Stepparents’ Often Feel Isolated in a Blended Family
Being a Stepparent….often brings a feeling of isolation from the biological parent and child.
A stepmother or stepfather must realize that his/her new stepchildren have had special relationships in their single-parent family for years.
Parents, on the other hand, have had many years to build relationships with their children.
Let’s take an example: Ann has been divorced for six years. She has been dating Ron for the last two years.
As their relationship became more serious, Ron took on more and more of the “stepfather” duties with Ann’s nine-year-old son Johnny.
Ron and Ann are getting married in June.
Ron worries because he still feels left out of Ann and Johnny’s life from time-to-time. He wonders if he will ever “catch-up” with Ann in Johnny’s eyes. Probably not.
Ron really can’t compare Ann and Johnny’s six-year single-parent relationship to Ron and Johnny’s two years together at the most. It is totally unreasonable to think that a two year old relationship is going to outweigh a parent-child relationship of six years standing, no matter how good the intentions of all parties concerned.
In a blended family, stepparents often have a feeling of isolation when around their stepchildren and their spouse. Parents have had many years to build a relationship with their children.
Most stepfathers and stepmothers feel a sense of isolation. The parent child relationship is built on a the history of the parent and child. Even when they make a concentrated effort to let the stepparent into the relationship, the stepparent will still feel isolated, left out of the loop as it were, because he does not know how to relate to the parent and child the way they relate to each other.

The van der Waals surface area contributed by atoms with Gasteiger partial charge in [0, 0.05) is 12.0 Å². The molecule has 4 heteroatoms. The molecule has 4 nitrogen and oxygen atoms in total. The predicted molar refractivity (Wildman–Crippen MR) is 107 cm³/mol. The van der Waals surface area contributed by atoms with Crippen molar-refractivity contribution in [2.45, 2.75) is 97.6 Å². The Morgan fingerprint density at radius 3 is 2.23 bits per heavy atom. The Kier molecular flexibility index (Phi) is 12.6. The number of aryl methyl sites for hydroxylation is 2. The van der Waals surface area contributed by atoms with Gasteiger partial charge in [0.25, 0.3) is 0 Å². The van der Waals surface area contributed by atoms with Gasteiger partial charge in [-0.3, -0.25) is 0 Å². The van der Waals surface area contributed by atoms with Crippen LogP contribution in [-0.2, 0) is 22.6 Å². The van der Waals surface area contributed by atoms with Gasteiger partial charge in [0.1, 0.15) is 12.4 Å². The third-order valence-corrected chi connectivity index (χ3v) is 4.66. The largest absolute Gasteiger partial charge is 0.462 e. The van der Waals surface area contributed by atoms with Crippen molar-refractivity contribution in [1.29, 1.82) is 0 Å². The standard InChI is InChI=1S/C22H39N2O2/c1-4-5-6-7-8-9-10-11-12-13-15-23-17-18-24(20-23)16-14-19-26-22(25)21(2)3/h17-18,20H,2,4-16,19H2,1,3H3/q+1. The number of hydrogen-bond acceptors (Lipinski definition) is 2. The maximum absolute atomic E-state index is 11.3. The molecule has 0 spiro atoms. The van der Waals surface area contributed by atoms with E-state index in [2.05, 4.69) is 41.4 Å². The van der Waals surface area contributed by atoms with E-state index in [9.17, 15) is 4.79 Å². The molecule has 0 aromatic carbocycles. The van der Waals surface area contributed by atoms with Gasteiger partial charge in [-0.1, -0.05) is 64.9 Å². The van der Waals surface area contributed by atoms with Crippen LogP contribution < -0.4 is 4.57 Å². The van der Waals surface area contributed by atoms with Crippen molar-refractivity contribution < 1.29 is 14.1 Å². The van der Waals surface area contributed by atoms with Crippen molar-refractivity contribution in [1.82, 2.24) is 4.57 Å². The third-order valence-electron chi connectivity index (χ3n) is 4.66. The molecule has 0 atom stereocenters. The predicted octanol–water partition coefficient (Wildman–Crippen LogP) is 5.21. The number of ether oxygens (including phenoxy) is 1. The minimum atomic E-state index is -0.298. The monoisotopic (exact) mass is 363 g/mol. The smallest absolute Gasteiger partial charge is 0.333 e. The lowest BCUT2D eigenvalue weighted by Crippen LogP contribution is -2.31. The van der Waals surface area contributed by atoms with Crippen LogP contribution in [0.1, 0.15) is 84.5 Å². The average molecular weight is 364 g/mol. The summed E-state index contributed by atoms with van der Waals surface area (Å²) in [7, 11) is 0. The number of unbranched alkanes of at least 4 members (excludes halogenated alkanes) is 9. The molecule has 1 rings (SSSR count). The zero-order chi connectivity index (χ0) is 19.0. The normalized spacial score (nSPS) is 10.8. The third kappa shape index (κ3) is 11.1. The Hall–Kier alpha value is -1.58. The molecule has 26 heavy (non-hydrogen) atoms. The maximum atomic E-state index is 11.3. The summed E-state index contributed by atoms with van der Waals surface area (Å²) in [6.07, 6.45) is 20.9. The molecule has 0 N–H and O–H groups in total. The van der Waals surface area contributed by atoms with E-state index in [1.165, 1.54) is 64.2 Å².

Building new relationships takes a lot of time and will probably never equal the first relationship, unless the children involved are very, very young when a stepparent arrives on the scene.
Nancy divorced when she was three months pregnant with her second child. Nancy remarried when her second child, Leah, was 15 months old and her older child, Neal, was seven.
Although Gill, her new husband, felt that sense of isolation with the seven-year-old, he formed a quick father-daughter bond with the toddler.
The children are now 10-years and 16-years old. Gill says, “It took about three years for me to get over my feeling of extreme isolation with Neal and Nancy. In fact, I still feel they have a world without me from time-to-time. However, I never really had that feeling with Leah and Nancy. Leah was a baby when we married and I am the only real father she has ever known.”